MIRAVALLE, Colombia—The nine former rebel fighters, who traded their guns, battle fatigues and heavy rucksacks for paddles, helmets, and life jackets, launch four rafts laden with visitors into the turbulent Pato River, deep in Colombia’s dense Amazon jungle.
The former guerrillas from the Revolutionary Armed Forces of Colombia (FARC) have chosen rafting as their path to reintegration, as the government pushes to make tourism a top engine of the Andean nation’s economy.
“During the conflict, this region was rough, there were bullets and bombs all the time. Today, so much has changed—many people come to see the waterfalls, the mountain, the river,” guide Duberney Moreno, 34, a 13-year veteran of the FARC, said on Nov. 9.
Nearly 13,000 former combatants and their unarmed sympathizers are participating in a reintegration process agreed as part of a 2016 peace deal to end more than 52 years of war with the government.
Reincorporation is considered fundamental to ensuring former FARC members do not return to the battlefield with smaller rebel group the National Liberation Army (ELN), numerous crime gangs and dissident groups that refused to demobilize.
The conflict in Colombia has killed more than 260,000 people and millions more have been displaced, suffered sexual violence or been maimed by landmines or bombs.
Implementation of the polarizing deal has advanced slowly, but the FARC is now a political party with 10 guaranteed seats in Congress through 2026.
Many former fighters have returned home to reunite with their families, but some 5,000 have remained in 24 demobilization zones like the one on the Pato, turning them into makeshift towns built on Marxist principles.
The government has budgeted some $1.6 million to help those in the zones, which are protected by government forces, start some 300 farming, ranching, shoemaking, fishery, woodworking, and now tourism projects.
Many ex-combatants, most of whom come from poor, rural backgrounds, have also contributed the money they were given upon demobilization to the projects.
Moreno and eight other former fighters got 200 hours of guide training and are now certified by the International Rafting Federation.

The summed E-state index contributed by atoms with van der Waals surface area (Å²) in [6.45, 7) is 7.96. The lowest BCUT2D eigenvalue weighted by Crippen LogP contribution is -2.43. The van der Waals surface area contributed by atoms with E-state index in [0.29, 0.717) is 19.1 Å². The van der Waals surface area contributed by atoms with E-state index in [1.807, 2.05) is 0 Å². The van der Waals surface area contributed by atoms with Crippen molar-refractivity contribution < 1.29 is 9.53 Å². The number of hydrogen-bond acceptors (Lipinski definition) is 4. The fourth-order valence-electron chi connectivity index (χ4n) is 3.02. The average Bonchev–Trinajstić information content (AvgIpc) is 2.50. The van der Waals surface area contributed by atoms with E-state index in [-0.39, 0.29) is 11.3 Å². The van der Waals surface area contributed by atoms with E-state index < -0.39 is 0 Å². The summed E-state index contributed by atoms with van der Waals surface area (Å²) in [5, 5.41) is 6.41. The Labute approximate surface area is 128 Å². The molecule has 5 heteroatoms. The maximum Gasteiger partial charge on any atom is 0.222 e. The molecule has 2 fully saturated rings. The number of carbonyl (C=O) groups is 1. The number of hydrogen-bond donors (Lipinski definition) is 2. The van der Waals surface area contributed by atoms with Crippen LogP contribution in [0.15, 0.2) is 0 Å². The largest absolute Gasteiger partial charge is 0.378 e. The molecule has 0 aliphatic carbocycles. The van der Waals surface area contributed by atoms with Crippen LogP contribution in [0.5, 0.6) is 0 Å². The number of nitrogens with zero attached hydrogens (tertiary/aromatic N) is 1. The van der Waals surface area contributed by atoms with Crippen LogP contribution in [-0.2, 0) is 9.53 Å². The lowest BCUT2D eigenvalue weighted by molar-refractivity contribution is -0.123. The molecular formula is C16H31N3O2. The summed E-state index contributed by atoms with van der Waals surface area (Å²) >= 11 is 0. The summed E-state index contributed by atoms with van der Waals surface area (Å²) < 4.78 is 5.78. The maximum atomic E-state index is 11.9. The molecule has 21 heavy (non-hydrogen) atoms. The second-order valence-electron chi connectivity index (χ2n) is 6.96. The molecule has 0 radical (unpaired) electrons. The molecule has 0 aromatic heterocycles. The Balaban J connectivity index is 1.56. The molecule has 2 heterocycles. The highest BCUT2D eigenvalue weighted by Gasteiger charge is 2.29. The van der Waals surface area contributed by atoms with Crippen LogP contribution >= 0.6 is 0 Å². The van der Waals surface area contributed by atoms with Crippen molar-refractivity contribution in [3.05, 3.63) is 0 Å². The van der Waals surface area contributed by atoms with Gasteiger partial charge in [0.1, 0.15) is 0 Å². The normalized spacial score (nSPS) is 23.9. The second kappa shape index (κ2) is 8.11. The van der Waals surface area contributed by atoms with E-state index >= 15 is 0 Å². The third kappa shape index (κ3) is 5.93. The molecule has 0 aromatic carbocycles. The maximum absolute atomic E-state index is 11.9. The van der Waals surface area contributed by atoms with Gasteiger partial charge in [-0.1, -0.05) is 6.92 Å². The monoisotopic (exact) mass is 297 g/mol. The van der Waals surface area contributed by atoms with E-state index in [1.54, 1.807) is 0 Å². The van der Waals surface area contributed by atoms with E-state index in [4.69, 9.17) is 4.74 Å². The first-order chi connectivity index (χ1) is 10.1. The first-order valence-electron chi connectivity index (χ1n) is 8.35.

The site in Caqueta province cost $20,000 to construct and features hiking trails and lodging. Former fighters cook meals and drive visitors two hours by rutted road from the nearest large town.
“We have to keep supporting these initiatives—they create confidence in the peace process,” said Jessica Faieta, deputy chief of the United Nations’ mission in Colombia, which helps manage reintegration.
President Ivan Duque, who took office in August, has said tourism could be the country’s new economic driver.
Travel to Colombia has spiked in recent years, as stereotypes about violence are offset by positive media coverage of the country’s diverse destinations.
“I want tourism to be Colombia’s new oil and for it to be the great invigorator of economic activity,” Duque said at a recent event.
More than 3.3 million tourists visited Colombia in 2017, a 23.9 percent jump from 2016. Figures from the past two years were more than double rates in 2010 and before, when just 1.4 million people visited.
The government estimates tourism has the potential to generate $6 billion annually and some 300,000 jobs.
Colombia has coastline on both the Caribbean and the Pacific Ocean, Amazonian jungle, Andean glaciers, and cosmopolitan urban areas, as well as a plethora of adventure sports and wildlife.
Moreno and his colleagues are optimistic about their future on the river.
“We want peace,” Moreno said, standing on a beach along the Pato in the suffocating heat. “We believe a different Colombia is possible.”
By Luis Jaime Acosta